IEG reports mixed World Bank effectiveness

17 February 2011

The World Bank’s arms-length Independent Evaluation Group (IEG) released its annual report, Results and performance of the World Bank Group in November last year.  Whilst the Bank’s own reviews of its performance find its projects to be mostly satisfactory, performance against stated objectives shows “some decline at the World Bank in terms of projects exiting the portfolio in the past three years.” The IEG suggests that this is driven by declines in certain sectors, noting that “current performance has fallen relative to long-term trends in areas such as health, nutrition, and population and even in transport.” 

Echoing previous reviews (see Update 68), the IEG highlights concerns that although International Finance Corporation (IFC, the Bank’s private sector lending arm) outcomes in Africa “have improved over the decade, they remain lower than in other regions.” Furthermore, “relative outcomes of projects in fragile states at the World Bank have fallen from being close to overall Bank ratings in 2006 to considerably below them in fiscal [year] 2009.” The Bank’s poor performance in the health sector has previously been the subject of severe criticism from the IEG and others (see Update 66).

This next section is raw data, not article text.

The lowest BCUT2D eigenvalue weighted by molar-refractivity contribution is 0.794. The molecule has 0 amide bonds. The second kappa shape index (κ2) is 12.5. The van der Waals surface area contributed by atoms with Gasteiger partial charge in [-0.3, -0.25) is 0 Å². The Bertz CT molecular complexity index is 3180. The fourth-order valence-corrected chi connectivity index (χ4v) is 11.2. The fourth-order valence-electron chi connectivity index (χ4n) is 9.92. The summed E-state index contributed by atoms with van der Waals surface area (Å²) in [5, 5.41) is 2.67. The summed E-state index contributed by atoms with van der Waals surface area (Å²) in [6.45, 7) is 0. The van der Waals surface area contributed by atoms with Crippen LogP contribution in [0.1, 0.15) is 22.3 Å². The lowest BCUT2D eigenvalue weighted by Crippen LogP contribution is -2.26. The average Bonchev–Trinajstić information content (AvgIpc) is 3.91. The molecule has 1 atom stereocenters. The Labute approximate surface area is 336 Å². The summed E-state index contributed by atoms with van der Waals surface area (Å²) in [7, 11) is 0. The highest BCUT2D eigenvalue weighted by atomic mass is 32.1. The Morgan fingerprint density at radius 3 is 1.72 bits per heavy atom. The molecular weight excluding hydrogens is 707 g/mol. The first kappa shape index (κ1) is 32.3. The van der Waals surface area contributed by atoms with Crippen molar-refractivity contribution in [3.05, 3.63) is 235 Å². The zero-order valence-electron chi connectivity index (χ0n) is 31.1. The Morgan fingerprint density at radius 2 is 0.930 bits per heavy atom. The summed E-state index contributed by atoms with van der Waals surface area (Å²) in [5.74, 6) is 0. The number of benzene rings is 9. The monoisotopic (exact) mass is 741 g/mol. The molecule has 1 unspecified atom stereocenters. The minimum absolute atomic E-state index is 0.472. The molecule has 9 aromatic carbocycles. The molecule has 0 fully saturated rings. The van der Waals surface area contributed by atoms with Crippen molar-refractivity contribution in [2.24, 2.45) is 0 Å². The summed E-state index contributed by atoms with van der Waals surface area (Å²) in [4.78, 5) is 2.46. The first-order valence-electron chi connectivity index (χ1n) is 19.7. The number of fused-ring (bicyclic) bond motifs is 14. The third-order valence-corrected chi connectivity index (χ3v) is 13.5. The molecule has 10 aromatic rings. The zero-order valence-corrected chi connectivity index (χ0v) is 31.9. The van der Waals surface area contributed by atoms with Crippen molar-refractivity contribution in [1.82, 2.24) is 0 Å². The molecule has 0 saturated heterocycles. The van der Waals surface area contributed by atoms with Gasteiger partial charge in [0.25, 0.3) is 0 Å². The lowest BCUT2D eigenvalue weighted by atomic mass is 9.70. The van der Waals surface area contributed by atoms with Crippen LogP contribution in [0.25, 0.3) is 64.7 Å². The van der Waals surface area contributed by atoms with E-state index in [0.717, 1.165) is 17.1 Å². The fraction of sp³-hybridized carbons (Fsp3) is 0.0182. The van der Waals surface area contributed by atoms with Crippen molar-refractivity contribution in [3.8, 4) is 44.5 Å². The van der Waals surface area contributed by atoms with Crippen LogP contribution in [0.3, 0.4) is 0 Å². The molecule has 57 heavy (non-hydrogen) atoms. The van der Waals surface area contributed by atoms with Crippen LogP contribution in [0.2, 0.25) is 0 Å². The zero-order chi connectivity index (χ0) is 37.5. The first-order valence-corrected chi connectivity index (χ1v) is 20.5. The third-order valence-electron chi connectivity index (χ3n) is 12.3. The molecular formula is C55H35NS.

The report also repeats IEG concerns about the increased use of financial intermediaries, such as banks and private equity funds, as conduits for IFC lending (see Update 73), noting that “monitoring lines of credit is difficult, as supervision of sub-borrowers is delegated to financial intermediaries.”  The IEG notes that “at the IFC, the rapidly growing guarantee instrument segment is not yet tracked by the monitoring and evaluation Development Outcome Tracking System.”

The report contains a special section analysing how IEG recommendations have been taken up at the Bank, finding that “two-thirds of IEG’s recommendations from evaluations since 2003 have been substantially adopted after four years.” However, “the share of recommendations rated high and substantially adopted dropped from 60 per cent in 2007 to 36 per cent in 2010.”